In the settlement agreement between Applied Underwriters’ and the California Department of Insurance Applied Underwriters specifically agreed to and affirmed the precedential nature of the Shasta Linen decision. As a precedential decision, it applies to all substantially similar cases. But now, according to case files, Applied Underwriters’ is attempting to hold other employers who were in EquityComp program to its version of the terms of the disallowed – deemed void and unenforceable by CDI – reinsurance participation agreement or RPA.
Applied Underwriters’ is a Berkshire Hathaway subsidiary (NYSE: BRK.A). Workers’ Comp Executive has learned that a seventh appeal was just filed with the CDI administrative hearing bureau. Many more cases are being heard in courts around the country.
The latest case to be filed with CDI was filed by Hotcakes, Inc. which does business as IHOP.
Through its appeal, Hotcakes is challenging a $1.5 million increase in its projected total plan cost during the last two months it was in the EquityComp program. “The excessive billings to Hotcakes were the result of the application of unlawful ‘run-off Loss Development Factors’ contained in the RPA which superseded the rates applicable to the CIC policies,” the company says in its appeal. As with other insureds, the sudden increase in Applied’s demand for payment forced Hotcakes to sign a promissory note with Applied to avoid a coverage lapse.
Hotcakes says it had already paid $2,548,586.04 to CIC and Applied under the program when the total estimated premiums for the three one-year CIC policies was less at $2,532,007. “Yet CIC and its affiliates seek an additional $1,514,521.44 from Hotcakes in a collection action currently pending in Nebraska,” the company points out in the appeal.
The company is asking CDI for an order declaring the RPA that it had to sign to join the program to be void – an order CDI issued for substantially the same agreement in Shasta. IHOP maintains that at the most it should only be responsible for the premiums of the underlying CIC guaranteed cost policies that were issued to the company – an amount that has already been paid in full.
The case before the CDI shows that Hotcakes asked CIC and Applied to adhere to and implement the remedy in the Shasta Linen decision to its case, but was rebuffed.
“[C]ounsel for Applied Underwriters, Inc., rejected that request, contending that: (1) Hotcakes could not appeal under Ins. Code 11737(f) because only the Commissioner of Insurance can appeal an unfiled rate; (2) the Commissioner acted in excess of his powers in the Shasta Action; (3) the Commissioner issued ‘incorrect determinations’; and (4) that, even if Hotcakes brought an administrative appeal under the precedential Shasta Order, CIC and its affiliates would appeal the Commissioner’s decision in court,” the company notes in its filing.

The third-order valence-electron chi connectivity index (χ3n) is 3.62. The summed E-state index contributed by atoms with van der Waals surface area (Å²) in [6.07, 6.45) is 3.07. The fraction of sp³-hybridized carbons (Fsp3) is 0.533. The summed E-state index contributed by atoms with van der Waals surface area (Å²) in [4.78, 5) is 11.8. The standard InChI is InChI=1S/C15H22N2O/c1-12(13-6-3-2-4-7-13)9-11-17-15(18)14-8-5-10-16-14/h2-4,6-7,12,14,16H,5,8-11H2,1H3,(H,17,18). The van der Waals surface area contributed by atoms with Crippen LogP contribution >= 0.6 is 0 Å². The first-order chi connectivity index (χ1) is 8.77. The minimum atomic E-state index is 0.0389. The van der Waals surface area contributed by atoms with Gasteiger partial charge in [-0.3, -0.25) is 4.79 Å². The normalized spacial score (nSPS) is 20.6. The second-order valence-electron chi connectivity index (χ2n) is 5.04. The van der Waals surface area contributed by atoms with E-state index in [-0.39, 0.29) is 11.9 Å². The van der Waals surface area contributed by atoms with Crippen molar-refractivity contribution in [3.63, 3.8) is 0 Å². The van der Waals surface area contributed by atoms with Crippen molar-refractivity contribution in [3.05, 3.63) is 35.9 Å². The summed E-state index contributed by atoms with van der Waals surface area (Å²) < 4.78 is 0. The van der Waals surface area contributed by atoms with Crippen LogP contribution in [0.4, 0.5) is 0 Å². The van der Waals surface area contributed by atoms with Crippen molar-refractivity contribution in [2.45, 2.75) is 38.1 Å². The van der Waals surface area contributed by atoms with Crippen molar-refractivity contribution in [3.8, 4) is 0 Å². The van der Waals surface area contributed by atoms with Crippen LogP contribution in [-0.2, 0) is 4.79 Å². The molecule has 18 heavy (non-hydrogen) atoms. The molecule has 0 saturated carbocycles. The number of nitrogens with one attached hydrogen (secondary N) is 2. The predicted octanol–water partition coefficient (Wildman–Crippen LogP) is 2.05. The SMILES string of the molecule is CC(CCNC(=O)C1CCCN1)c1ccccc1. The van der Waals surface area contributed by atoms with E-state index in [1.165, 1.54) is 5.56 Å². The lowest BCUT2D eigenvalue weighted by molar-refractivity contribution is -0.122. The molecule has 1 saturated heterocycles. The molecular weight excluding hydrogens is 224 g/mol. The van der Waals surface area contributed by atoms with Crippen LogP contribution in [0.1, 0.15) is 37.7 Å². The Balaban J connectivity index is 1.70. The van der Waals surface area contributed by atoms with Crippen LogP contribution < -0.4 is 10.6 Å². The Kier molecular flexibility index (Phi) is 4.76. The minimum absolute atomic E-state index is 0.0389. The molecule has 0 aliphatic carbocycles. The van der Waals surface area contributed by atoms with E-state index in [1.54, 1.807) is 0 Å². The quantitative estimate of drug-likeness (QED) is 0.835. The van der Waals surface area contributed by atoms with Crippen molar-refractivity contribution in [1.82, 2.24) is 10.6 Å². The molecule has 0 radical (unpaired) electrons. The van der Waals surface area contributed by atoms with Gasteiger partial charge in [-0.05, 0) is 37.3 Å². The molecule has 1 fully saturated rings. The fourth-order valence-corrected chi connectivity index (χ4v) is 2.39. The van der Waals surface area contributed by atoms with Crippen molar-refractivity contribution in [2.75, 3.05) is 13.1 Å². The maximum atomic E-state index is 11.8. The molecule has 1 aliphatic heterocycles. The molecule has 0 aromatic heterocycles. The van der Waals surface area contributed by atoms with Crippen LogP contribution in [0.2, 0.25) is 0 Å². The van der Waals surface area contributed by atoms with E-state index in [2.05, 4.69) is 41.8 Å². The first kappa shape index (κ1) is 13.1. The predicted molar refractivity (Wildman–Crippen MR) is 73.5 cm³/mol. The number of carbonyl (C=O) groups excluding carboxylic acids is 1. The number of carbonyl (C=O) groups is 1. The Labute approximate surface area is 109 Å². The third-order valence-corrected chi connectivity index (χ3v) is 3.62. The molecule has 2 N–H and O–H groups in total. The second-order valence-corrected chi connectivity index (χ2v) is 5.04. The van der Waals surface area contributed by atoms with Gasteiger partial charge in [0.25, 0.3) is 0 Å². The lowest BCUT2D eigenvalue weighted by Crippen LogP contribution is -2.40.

Carmel based Attorney Larry Lichtenegger, who is handling some of the EquityComp appeals currently at the Department, says attorneys for Applied have been clear that the company intends to challenge any adverse decision from the administrative hearing process in court.
He adds that Applied appears to be intentionally dragging out the CDI appeals process to prevent an adverse ruling by the department from being used in the many ongoing trials that they are fighting. Lichtenegger has completed five such cases with Applied and has some 35 more pending arbitrations and court trials in which he could use such findings, but suspects none will ever become legally “final” such that they are useful evidence because of the tactics of Applied.
Hotcakes says Applied adopted this stance in a July 28, 2017, decision denying its request to apply the Shasta Linen remedy to its case.
That decision was issued nearly two months after Applied capitulated and agreed to drop its challenge of the Shasta Linen decision. As part of the stipulated agreement with the Department, Applied Underwriters’ specifically agreed that the precedential nature of the Commissioner’s order regarding EquityComp’s RPA in the Shasta case “applied to administrative proceedings before the CDI in cases involving facts and circumstances substantially similar to those in the Shasta Action.”
Hotcakes contends that its case is substantially similar to Shasta Linen’s but will have to expend additional legal capital and go to hearing to prove this fact. Meanwhile, it is also continuing to battle in Nebraska the collection action that Applied is pursuing under the terms of the debunked program that the Department said was sold using “bait and switch” marketing tactics.
The question we all have to ask is what actions – outside of the hearings – will the California Department of Insurance take to protect California businesses from so much out of state and in state litigation on what appears to be settled issues? Will the Department feel it is necessary to issue another cease and desist order?